Dionysos, among others, god of Wine and Drunkenness (D), and therefore professionally too drunk to witness the miracle of the birth of Athena. Instead, he is watching the horses rise from the sunrise below the horizon: a beautiful sunrise!
The (heavily damaged) goddesses K, L, M with reconstructed painting, based on paint remnants of 5th century sculptures. Image from “City in Antiquity”, P. Conolly and H. Dodge, Cologne 1998. The entire pediment was originally painted, as were the metopes and the (continuous) frieze.
Starting at the back of the temple, where riders are getting ready to go, first walk (from back to front) riders, then chariots, elders, musicians, sacrificers, the sacrificial animals, and finally at the front of the temple offering the dress itself, with some girls, then magistrates and the eponymous heroes of the 10 tribes of Athens, the gods of Olympus and all the way in the middle, the offering of the dress. In this procession, which should symbolize the respectful attitude of the Athenians towards the gods, almost all layers of the population followed, although the elite (of course) play an extra large role: all riders and chariot drivers were among the rich upper layer of society.
The Panathenaic procession and the large frieze: Around the cella is also a continuous Ionic frieze, which was no less than 160 m long and 1 m high, an invention that Iktinos would later apply to the famous temple in Bassai. Because of this finding, the Parthenon has become a combination between a traditional Doric temple with its triglyphs and metopes, and an Ionian temple, where a continuous frieze was common. The Panathenaic procession, the annual procession in honor of the goddess Athena, which began in Eleusis, was depicted in low relief and ended at the acropolis itself. This very famous frieze is unfortunately part of the loot that the English Lord Elgin was able to steal from the Acropolis, and is therefore largely on display in the British Museum, and not in Athens itself. Below: a scene on Olympus, where the gods are waiting, while the new dress for the old wooden Athena statue is taken in the procession.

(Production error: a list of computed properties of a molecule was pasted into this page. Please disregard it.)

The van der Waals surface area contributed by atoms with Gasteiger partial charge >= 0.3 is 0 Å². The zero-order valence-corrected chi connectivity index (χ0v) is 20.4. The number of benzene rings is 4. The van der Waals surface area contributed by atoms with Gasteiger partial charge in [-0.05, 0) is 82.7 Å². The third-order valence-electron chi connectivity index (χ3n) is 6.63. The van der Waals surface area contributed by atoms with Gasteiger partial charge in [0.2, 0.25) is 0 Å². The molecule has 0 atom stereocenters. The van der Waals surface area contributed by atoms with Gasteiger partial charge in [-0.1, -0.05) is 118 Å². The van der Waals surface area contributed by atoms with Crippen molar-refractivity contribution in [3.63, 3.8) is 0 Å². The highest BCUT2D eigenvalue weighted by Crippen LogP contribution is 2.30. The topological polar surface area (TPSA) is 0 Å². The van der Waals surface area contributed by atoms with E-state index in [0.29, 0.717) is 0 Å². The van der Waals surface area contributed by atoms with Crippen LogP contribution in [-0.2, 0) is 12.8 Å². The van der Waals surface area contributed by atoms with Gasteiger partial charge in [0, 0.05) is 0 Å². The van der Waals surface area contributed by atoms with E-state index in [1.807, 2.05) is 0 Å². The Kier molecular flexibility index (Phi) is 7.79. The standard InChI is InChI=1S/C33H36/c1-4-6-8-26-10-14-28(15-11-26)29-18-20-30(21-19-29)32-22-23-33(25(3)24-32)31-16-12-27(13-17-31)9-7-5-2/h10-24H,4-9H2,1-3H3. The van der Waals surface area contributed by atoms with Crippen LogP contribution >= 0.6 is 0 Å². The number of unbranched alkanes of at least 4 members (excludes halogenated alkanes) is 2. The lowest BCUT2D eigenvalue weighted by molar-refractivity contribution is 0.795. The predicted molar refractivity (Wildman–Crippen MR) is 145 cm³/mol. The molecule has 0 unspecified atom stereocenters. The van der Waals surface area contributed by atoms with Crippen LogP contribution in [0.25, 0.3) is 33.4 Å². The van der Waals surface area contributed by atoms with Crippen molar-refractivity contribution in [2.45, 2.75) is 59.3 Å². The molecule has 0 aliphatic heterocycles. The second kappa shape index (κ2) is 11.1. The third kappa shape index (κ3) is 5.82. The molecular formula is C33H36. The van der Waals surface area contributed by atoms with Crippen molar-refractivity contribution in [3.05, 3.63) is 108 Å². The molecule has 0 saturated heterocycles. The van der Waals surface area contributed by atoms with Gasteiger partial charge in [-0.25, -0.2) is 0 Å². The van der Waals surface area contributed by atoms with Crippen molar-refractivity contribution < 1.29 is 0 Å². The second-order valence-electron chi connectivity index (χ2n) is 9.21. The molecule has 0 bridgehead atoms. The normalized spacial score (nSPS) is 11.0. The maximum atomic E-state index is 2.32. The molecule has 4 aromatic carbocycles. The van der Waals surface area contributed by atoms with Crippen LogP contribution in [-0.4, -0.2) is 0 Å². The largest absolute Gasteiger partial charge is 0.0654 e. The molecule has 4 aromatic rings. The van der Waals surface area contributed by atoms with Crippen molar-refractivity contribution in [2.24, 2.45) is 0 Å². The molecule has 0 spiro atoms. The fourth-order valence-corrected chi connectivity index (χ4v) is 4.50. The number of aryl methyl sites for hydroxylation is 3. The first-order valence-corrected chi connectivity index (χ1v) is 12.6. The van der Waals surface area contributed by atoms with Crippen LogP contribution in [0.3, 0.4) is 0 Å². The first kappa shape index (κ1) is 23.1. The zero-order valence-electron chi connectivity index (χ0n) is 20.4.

The metopes: The temple is apparently a good example of the Doric building order with Doric columns all around and a regular alternation of triglyphs and metopes, the so-called Doric frieze. The 92 metopes were each on average 1.2 m high and 1.25 m wide. In these metopes we see, among others, the battle between the Lapiths (a north Greek tribe) and the Kentaurs with the mythical Athenian king Theseus in the lead role, on the front of the Parthenon we see the mythological battle between the gods and the titans on the west the battle between the Greeks and Amazons, on the north the battle in the Trojan War. The whole scheme depicts the struggle between the Greeks, order, virtue against the barbarians, disorder, unreliability, symbol for the Persians. Usually two figures are depicted, sometimes more. These scenes were depicted in high relief, the images seem to separate from the background.
The next cave is that of Zeus Keraunios (center photo), with traces of an altar right in front of it. The cave is dedicated to Zeus in his capacity of God of Lightning, because lightning had struck on the spot.
The third important cave (pictured right) was dedicated to the god Pan, and is dedicated to him for the help Pan had given the Athenians at the Battle of Marathon against the Persians.
The “Peripatos” in Athens is a walking path around the Acropolis, which already existed in ancient times as a “sightseeing tour”, as shown by the so-called “Peripatos inscription” on the left. The inscription is still in situ and is partly legible. There are many special places and smaller shrines along this walking path, many of which are mentioned by Pausanias. Some of the most interesting things are shown here.
Several caves east of the Klepsydra at the foot of the Acropolis were also used to worship certain gods. A first sacred cave was known as Apollo Hyp ’Akrais, or“ Apollo-under the Summits ”(photo right). According to Pausanias, Apollo would have slept here with Kreousa, the daughter of King Erechtheus. Erechtheus himself of course lived on top of the Acropolis, at that time still a castle to protect the palace and its treasures. After Kreousa had her child, she was abandoned, after which Apollo had Hermes rescue the child, which was in danger of being eaten by wild animals, and taken to Delphi. There the child grew up, now called Ion, to spend his life in the service of Apollo. Kreousa, meanwhile, married a certain Xouthos or Xanthos, but could not forget her divine lover. She asked the gods for advice and was instructed to go to Delphi with her husband and adopt the first best child. That, of course, became Ion, who was thus reunited with her son.